A Chill on a Hot Day


It’s awfully hot in Rhode Island, and those of us planning to be present for the General Assembly’s budget debate, today, spending ten or more hours in a large stone room without air conditioning could probably use a trick to keep us cool.  My morning reading on the exercise bike, just now, may have led me to the perfect thing.

Sit very still.  Now, in your mind, gather up everything you’ve read about the Obama administration’s surveillance activities, with special attention to PRISM.  Consolidate that knowledge into Edward Snowden’s statement that the government “quite literally can watch your ideas form as you type.”

Now combine that image with the Paula Deen controversy. Deen has been promoted as the face of American racism for the past week and appears to have lost her Food Network contract and some sponsorships based on this portion of a transcript from a deposition that she gave in an ongoing trial:

Jackson lawyer: “Miss Deen, have you told racial jokes?”

Deen: “No, not racial.”

Jackson lawyer: “Have you ever used the ‘N word’ yourself?”

Deen: “Yes, of course.”

Deen testified that she probably used the racial slur when talking to her husband about “when a black man burst into the bank that I was working at and put a gun to my head” [in 1986].

“I didn’t feel real favorable towards him,” she said, referring to the robber.

Jackson lawyer: “Have you used it since then?”

Deen: “I’m sure I have, but it’s been a very long time.”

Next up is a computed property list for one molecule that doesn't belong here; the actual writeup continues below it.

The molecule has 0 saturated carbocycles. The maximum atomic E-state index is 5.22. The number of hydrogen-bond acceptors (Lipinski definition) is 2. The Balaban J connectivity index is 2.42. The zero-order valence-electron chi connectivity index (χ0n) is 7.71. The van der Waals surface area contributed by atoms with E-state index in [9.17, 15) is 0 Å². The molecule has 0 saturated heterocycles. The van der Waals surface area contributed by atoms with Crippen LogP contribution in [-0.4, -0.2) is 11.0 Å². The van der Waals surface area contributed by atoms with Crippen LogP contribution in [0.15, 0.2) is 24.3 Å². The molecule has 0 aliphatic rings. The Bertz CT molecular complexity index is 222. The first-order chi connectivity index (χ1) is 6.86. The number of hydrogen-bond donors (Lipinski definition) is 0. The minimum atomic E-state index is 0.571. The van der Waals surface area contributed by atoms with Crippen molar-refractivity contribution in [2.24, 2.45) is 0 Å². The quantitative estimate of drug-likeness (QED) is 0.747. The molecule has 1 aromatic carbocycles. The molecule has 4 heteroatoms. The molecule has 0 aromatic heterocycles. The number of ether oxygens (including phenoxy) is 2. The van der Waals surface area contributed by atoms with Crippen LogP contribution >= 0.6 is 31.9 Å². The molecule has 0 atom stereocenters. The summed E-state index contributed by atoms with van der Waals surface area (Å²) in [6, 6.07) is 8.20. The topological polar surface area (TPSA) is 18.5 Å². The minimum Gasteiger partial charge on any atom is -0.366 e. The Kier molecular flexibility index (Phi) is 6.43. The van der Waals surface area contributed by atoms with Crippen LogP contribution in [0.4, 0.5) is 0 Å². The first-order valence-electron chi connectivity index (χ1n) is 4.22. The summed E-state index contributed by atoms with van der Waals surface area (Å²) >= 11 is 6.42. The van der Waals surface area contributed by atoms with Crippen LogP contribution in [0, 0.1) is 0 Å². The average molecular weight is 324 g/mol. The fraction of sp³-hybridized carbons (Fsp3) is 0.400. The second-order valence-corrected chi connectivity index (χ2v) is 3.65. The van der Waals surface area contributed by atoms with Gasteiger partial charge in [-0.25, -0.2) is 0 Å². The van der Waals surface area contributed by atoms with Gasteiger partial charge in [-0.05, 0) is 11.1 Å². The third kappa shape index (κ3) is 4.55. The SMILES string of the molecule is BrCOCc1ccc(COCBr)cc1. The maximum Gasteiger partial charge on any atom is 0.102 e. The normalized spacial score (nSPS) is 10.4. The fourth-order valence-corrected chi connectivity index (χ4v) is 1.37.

Consider everything you’ve ever said on a cell phone or written on the Internet, including personal emails, and imagine it’s being stored and available for a keyword search in some massive database somewhere.  Twenty years from now, suppose, you’re at the height of your career and somebody finds it convenient to search the database for some word that was always inflammatory, but in the years since has become an unspeakable lightning rod.

Feel the chill?

  • MoniqueAR


  • Warrington Faust

    How conflicted we have become. the other night I watched a movie full of the "N-word", But the lawyer feels required to the nebulous "N-word". If asked “Have you ever used the ‘N word’ yourself?”, I would respond "Do you mean Negro"?

    I note Ms. Dean is from Savannah. A note from my Southern background. Except for an uncle (known as "Fuzzy", I have no idea of his real name. A mean spirited man at best.) the "N-word" was rarely used, almost never by women, except to describe someone whose behavior would be despicable regardless of color. The preferred term was "coloreds", which seemed politer at the time. Admittedly, there were a lot of racial jokes. But, no more than the number of jokes I heard in New England about Irish and Italians. My family was racist, but I recall little meanness about it. Think "the white man's burden".

  • Warrington Faust

    I recall a segment of Midnight in the Garden of Good and Evil where the New York reporter is cautioned that "We don't mix here". I think that encapsulates it.

  • I'm sorry, but could you please tell me which specific "N-word" you are asking me about?